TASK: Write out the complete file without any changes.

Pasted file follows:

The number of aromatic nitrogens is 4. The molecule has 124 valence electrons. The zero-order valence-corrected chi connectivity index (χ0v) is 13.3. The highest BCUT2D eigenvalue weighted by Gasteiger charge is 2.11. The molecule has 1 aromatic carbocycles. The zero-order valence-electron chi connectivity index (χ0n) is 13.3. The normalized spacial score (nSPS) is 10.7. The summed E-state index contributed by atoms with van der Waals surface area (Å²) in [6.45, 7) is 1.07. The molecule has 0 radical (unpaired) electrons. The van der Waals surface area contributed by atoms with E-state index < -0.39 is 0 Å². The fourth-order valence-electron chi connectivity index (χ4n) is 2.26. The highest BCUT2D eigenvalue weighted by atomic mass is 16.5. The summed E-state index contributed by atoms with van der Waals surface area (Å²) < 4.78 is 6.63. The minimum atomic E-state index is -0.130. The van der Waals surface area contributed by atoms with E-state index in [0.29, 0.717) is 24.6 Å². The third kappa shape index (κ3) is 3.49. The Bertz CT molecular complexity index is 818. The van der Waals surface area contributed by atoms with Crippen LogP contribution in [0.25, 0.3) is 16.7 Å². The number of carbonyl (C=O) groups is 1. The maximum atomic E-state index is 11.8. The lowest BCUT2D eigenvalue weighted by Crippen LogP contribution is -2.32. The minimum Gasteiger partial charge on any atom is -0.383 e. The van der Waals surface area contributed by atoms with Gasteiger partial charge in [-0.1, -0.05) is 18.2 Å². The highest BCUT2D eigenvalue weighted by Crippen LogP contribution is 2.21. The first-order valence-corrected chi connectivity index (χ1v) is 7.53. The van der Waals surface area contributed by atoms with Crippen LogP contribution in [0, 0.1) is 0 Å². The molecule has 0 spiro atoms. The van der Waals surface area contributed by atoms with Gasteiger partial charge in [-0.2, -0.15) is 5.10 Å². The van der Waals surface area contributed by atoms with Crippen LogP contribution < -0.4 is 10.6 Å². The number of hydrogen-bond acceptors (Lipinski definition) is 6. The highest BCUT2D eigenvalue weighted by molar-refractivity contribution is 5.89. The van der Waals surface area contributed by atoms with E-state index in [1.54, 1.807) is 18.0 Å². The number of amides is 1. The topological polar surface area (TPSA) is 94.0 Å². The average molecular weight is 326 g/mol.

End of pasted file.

The number of aromatic nitrogens is 4. The molecule has 124 valence electrons. The zero-order valence-corrected chi connectivity index (χ0v) is 13.3. The highest BCUT2D eigenvalue weighted by Gasteiger charge is 2.11. The molecule has 1 aromatic carbocycles. The zero-order valence-electron chi connectivity index (χ0n) is 13.3. The normalized spacial score (nSPS) is 10.7. The summed E-state index contributed by atoms with van der Waals surface area (Å²) in [6.45, 7) is 1.07. The molecule has 0 radical (unpaired) electrons. The van der Waals surface area contributed by atoms with E-state index < -0.39 is 0 Å². The fourth-order valence-electron chi connectivity index (χ4n) is 2.26. The highest BCUT2D eigenvalue weighted by atomic mass is 16.5. The summed E-state index contributed by atoms with van der Waals surface area (Å²) < 4.78 is 6.63. The minimum atomic E-state index is -0.130. The van der Waals surface area contributed by atoms with E-state index in [0.29, 0.717) is 24.6 Å². The third kappa shape index (κ3) is 3.49. The Bertz CT molecular complexity index is 818. The van der Waals surface area contributed by atoms with Crippen LogP contribution in [0.25, 0.3) is 16.7 Å². The number of carbonyl (C=O) groups is 1. The maximum atomic E-state index is 11.8. The lowest BCUT2D eigenvalue weighted by Crippen LogP contribution is -2.32. The minimum Gasteiger partial charge on any atom is -0.383 e. The van der Waals surface area contributed by atoms with Gasteiger partial charge in [-0.1, -0.05) is 18.2 Å². The highest BCUT2D eigenvalue weighted by Crippen LogP contribution is 2.21. The first-order valence-corrected chi connectivity index (χ1v) is 7.53. The van der Waals surface area contributed by atoms with Crippen LogP contribution in [0, 0.1) is 0 Å². The molecule has 0 spiro atoms. The van der Waals surface area contributed by atoms with Gasteiger partial charge in [-0.2, -0.15) is 5.10 Å². The van der Waals surface area contributed by atoms with Crippen LogP contribution < -0.4 is 10.6 Å². The number of hydrogen-bond acceptors (Lipinski definition) is 6. The highest BCUT2D eigenvalue weighted by molar-refractivity contribution is 5.89. The van der Waals surface area contributed by atoms with E-state index in [1.54, 1.807) is 18.0 Å². The number of amides is 1. The topological polar surface area (TPSA) is 94.0 Å². The average molecular weight is 326 g/mol.